I don't do it here in midwest suburbia because of the fear of kidnapping/molestation and of other CHILDREN hurting her more than adults, actually. We also have a lake behind out house that it doesn't take much to scale a fence and get down to the pretty water and ducks, etc and drown. We've also seen big animals here in the daytime that should be nocturnal and it's impossible to tell if it's because they have no homes anymore/are out gathering food for their young or are rabid. There have been raccoons and possums out here in the middle of the day, an occasional HUGE deer running at breakneck speed through our yard, mean geese from the lake, unleashed dogs, foxes, etc.<br><br>
We also eat lots of herbs and flowers from my garden, but some are poison and just for decoration. Although she knows to ask before picking something and eating, I can't trust a 6 yr old 100% to not pop a lovely flower in her mouth just because she THINKS it's one we use in salad.<br><br>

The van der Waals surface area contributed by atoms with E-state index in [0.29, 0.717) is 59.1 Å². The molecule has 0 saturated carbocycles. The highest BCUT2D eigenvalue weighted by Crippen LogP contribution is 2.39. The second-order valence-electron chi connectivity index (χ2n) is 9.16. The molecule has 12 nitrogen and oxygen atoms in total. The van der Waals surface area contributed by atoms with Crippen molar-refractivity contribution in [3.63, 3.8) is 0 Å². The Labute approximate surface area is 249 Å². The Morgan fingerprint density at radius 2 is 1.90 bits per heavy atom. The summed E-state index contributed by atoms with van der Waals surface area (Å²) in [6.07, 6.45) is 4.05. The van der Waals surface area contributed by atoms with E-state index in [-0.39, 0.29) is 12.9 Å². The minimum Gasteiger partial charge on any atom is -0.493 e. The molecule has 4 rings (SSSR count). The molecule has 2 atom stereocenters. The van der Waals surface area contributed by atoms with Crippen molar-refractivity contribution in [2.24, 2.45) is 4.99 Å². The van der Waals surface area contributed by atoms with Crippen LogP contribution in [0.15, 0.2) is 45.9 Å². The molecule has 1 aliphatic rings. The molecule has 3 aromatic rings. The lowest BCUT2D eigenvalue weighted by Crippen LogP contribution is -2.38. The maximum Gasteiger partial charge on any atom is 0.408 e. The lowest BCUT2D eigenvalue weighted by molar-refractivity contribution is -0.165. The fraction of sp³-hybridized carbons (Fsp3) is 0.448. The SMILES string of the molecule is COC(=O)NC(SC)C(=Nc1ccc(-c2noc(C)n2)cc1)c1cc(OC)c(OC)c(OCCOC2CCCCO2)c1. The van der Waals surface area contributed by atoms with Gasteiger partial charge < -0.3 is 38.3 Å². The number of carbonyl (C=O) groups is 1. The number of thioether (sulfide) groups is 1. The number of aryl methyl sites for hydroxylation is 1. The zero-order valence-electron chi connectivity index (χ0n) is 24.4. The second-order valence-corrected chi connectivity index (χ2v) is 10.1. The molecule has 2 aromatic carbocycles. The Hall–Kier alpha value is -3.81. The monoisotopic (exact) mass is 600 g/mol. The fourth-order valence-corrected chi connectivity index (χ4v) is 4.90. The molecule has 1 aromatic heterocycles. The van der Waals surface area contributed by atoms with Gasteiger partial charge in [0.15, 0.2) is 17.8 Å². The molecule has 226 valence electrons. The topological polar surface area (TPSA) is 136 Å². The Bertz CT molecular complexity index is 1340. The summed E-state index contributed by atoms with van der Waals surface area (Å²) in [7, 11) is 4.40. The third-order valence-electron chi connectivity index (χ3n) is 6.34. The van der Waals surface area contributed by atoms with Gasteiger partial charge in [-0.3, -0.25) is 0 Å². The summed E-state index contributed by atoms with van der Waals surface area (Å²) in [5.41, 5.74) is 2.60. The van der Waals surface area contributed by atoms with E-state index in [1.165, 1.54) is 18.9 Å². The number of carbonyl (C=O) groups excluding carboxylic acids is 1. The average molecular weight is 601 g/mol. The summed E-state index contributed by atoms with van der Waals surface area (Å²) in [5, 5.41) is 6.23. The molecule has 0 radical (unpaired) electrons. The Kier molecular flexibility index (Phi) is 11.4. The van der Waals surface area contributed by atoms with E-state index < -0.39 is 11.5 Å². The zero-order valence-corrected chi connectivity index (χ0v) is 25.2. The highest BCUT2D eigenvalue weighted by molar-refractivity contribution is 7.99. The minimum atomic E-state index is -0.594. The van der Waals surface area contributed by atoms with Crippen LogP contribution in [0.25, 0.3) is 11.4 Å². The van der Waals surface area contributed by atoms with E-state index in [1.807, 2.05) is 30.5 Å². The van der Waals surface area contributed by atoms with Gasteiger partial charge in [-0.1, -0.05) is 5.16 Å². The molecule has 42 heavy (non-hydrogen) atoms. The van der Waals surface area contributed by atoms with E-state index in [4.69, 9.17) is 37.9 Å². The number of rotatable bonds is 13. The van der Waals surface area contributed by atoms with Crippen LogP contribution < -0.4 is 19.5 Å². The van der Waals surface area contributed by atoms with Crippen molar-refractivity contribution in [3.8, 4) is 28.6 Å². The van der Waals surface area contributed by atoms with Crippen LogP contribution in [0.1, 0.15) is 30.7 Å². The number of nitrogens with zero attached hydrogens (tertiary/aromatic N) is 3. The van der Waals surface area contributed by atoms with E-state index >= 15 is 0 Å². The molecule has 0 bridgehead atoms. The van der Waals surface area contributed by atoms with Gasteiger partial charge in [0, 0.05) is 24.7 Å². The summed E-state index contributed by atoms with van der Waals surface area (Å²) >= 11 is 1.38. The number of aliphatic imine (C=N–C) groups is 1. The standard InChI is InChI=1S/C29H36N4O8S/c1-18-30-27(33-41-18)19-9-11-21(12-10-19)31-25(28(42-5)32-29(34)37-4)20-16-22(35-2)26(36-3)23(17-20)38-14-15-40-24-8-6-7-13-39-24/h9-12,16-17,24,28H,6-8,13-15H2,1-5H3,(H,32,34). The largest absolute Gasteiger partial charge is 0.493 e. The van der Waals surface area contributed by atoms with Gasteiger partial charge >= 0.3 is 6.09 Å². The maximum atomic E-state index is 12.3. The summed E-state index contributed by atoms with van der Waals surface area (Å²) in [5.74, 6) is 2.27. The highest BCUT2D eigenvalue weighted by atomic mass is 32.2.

I do think that we should let our children have freedoms, and she does. I do think that she should be able to climb a tree or play on the playground without me hovering over her, but that doesn't mean I'm going to not supervise her and set bounderies either. She does need to learn what is safe and what is not. Unfortunately, there are things that just aren't safe- it's not that I'm trying to fill her with fear (believe me, my mom would not even let me put on my shoes as a child without checking them inside for spiders, so I know all about that!)--- but I think some fear is healthy.<br><br>
'Manda